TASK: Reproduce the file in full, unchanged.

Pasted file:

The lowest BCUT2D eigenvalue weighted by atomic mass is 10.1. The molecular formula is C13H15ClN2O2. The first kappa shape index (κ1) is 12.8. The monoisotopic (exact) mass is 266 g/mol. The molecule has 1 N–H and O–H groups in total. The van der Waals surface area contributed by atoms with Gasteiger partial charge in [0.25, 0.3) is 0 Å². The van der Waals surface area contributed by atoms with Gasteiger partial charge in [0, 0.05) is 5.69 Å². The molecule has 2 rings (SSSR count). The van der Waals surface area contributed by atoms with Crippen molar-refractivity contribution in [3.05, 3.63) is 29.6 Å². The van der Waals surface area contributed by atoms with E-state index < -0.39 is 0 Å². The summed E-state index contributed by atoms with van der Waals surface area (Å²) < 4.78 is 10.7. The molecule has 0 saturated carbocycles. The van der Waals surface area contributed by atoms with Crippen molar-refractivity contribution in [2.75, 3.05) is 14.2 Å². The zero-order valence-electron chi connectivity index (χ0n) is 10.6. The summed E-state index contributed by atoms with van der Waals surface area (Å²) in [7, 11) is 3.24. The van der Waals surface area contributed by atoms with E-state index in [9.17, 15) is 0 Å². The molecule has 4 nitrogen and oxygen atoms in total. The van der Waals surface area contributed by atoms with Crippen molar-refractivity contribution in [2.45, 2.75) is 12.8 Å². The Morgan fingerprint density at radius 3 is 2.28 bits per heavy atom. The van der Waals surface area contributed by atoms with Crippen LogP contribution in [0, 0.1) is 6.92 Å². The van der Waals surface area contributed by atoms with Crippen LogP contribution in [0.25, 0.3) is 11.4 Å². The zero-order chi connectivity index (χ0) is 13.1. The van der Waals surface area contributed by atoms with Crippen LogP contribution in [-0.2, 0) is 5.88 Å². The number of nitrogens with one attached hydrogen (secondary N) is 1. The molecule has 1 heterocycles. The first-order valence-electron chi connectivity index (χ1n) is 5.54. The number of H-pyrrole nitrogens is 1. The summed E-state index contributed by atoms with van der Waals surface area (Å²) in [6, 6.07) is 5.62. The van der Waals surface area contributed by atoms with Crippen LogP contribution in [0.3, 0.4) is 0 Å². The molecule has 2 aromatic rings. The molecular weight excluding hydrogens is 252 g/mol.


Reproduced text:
The lowest BCUT2D eigenvalue weighted by atomic mass is 10.1. The molecular formula is C13H15ClN2O2. The first kappa shape index (κ1) is 12.8. The monoisotopic (exact) mass is 266 g/mol. The molecule has 1 N–H and O–H groups in total. The van der Waals surface area contributed by atoms with Gasteiger partial charge in [0.25, 0.3) is 0 Å². The van der Waals surface area contributed by atoms with Gasteiger partial charge in [0, 0.05) is 5.69 Å². The molecule has 2 rings (SSSR count). The van der Waals surface area contributed by atoms with Crippen molar-refractivity contribution in [3.05, 3.63) is 29.6 Å². The van der Waals surface area contributed by atoms with E-state index < -0.39 is 0 Å². The summed E-state index contributed by atoms with van der Waals surface area (Å²) < 4.78 is 10.7. The molecule has 0 saturated carbocycles. The van der Waals surface area contributed by atoms with Crippen molar-refractivity contribution in [2.75, 3.05) is 14.2 Å². The zero-order valence-electron chi connectivity index (χ0n) is 10.6. The summed E-state index contributed by atoms with van der Waals surface area (Å²) in [7, 11) is 3.24. The van der Waals surface area contributed by atoms with E-state index in [9.17, 15) is 0 Å². The molecule has 4 nitrogen and oxygen atoms in total. The van der Waals surface area contributed by atoms with Crippen molar-refractivity contribution in [2.45, 2.75) is 12.8 Å². The Morgan fingerprint density at radius 3 is 2.28 bits per heavy atom. The van der Waals surface area contributed by atoms with Crippen LogP contribution in [0, 0.1) is 6.92 Å². The van der Waals surface area contributed by atoms with Crippen LogP contribution in [0.25, 0.3) is 11.4 Å². The zero-order chi connectivity index (χ0) is 13.1. The van der Waals surface area contributed by atoms with Crippen LogP contribution in [-0.2, 0) is 5.88 Å². The number of nitrogens with one attached hydrogen (secondary N) is 1. The molecule has 1 heterocycles. The first-order valence-electron chi connectivity index (χ1n) is 5.54. The number of H-pyrrole nitrogens is 1. The summed E-state index contributed by atoms with van der Waals surface area (Å²) in [6, 6.07) is 5.62. The van der Waals surface area contributed by atoms with Crippen LogP contribution in [0.3, 0.4) is 0 Å². The molecule has 2 aromatic rings. The molecular weight excluding hydrogens is 252 g/mol.